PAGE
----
Now, normally I am fine with this.  My reading was one we used at Rebecca’s funeral and ends with “He gathers the lambs in his arms and carries him close to his heart.”  I was pretty confident I could make it through, in spite  of the association.  What I hadn’t counted on was the first song also being from Rebecca’s funeral and one that is very hard for us to get through on a normal day without at least tearing up .  And THEN  my mom delivered a very moving eulogy right before my reading.  I was shaky and choked up, but I took a deep breath and took my time.  All those years of public speaking and teaching and teaching people how to teach really paid off. I got all the way to the end, the “He gathers the lambs” part before my voice got shaky.  But I was OK.  No shame in showing emotion.

Phil, of course, was rock steady and he had people (including the priest) asking if he is a lector a home.  Grrr!

Boo was an altar server for the funeral.  He did a great job.  I was proud of him, as always.  Pumpkin Girl and Bip took up the gifts with the other great-grandson who is not mine.  Everyone got to participate, except Pipsqueak, who looked cute and then fell asleep.

After mass we went to the cemetery.  We saw a Navy guy saluting and finally realized that my grandfather was getting a military burial.  Taps, the folded flag presented to my grandmother, the whole bit.  It was wonderful to see him honored like that.

Then it was time to leave.  I hated that part with Rebecca.  Just turning around and walking away.  It is so…final.

The reception afterwards was at a seafood restaurant right on the harbor.  The food was great but seeing all my relatives was even better.  We had a DVD slide show of my grandfather which was so much fun.  His sisters brought a CD player and  played the song “He Ain’t Heavy, He’s My Brother.”

I learned that my grandfather was the oldest of 8 children (I only remember his 3 sisters).  He returned to the Catholic Church after going on a pilgrimage to Medjugorje with my grandmother.  He really just went along to protect her.  He met Lou Holtz (coach of Notre Dame) on that trip (he was making the same pilgrimage) and demanded an explanation of his coaching decisions in the big game against USC!

Just so you know, he only has three grandchildren. 😉

We had a hard time leaving my grandparents house, we always do.  We feel loved and safe there.  But we did need to come home.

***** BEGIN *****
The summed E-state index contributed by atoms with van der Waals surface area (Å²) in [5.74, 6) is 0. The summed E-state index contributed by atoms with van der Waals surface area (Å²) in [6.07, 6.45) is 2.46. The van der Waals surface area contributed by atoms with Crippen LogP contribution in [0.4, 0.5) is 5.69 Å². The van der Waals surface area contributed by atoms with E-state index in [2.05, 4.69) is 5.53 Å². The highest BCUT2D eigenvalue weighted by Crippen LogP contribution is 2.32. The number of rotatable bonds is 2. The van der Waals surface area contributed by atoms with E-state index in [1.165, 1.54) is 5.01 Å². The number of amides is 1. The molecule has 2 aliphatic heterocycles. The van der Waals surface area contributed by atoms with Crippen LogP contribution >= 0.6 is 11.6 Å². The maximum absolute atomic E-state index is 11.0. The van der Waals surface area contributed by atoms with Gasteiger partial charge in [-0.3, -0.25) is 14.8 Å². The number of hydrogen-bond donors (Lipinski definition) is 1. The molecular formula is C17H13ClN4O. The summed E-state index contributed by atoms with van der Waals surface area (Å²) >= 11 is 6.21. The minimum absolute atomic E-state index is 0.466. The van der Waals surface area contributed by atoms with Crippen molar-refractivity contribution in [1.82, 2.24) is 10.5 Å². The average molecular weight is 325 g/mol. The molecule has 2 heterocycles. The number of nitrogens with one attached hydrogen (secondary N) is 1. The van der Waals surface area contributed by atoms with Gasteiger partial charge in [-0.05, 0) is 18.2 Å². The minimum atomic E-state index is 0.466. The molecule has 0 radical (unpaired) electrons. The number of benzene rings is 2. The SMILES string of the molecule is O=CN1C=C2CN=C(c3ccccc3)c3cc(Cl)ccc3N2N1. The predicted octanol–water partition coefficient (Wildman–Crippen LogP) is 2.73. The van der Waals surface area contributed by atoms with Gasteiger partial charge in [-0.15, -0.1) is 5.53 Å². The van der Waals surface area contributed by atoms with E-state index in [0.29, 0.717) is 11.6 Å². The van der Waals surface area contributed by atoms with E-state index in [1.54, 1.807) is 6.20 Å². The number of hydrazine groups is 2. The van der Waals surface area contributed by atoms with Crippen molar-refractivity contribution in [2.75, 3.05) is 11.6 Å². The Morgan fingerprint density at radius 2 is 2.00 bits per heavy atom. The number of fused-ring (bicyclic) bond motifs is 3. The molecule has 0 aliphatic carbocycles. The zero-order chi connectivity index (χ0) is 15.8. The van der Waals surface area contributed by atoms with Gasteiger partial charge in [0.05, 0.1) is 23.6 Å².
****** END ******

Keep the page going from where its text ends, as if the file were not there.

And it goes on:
And now we are back.

Tears into Dancing

My grandfather died yesterday. To say he has always been there in my life is like…no duh. But I mean he has always *been there* for me. I don’t like to think he no longer is.

When I was in kindergarten and first grade he used to make me bacon and egg sandwiches wrapped in wax paper and a paper towel for my school lunch. When I grew up, moved away and had kids of my own, he always told me he loved me and was proud of me. And I knew it. I just knew it.

He called me “mija”, pronounced “mee-ha”. It means “my little girl”. My kids and I called him Papa T. It’s short for Grandpa Tony.

He bought me a 49er Starter Jacket for my 16th birthday. Oh how I loved that jacket! I still have it. It was not a Super Bowl years for the 49ers, and he tucked a note into the pocket that said, “we’ll get ’em next year.”


Me, my grandpa and dad, 1988.

He passed away quietly, surrounded by family, in the home he’d lived in for longer than I’ve even been around.

And life goes on. Six hours later, Bip made his First Reconciliation. He asked to practice one more time before we left the house, just to make sure. He had a brief moment of panic as we walked up to the church when he thought he’d forgotten to make an examine of conscious. Then I reminded him that we had reviewed that together earlier in the week. He clung to my hand during most of the brief service beforehand, then lined up with his classmates to go get good with God.

When he had finished, he came skipping out, a broad smile lighting up his face. He was happy and lighter and filled with God’s goodness and grace. He skipped all the way out of church.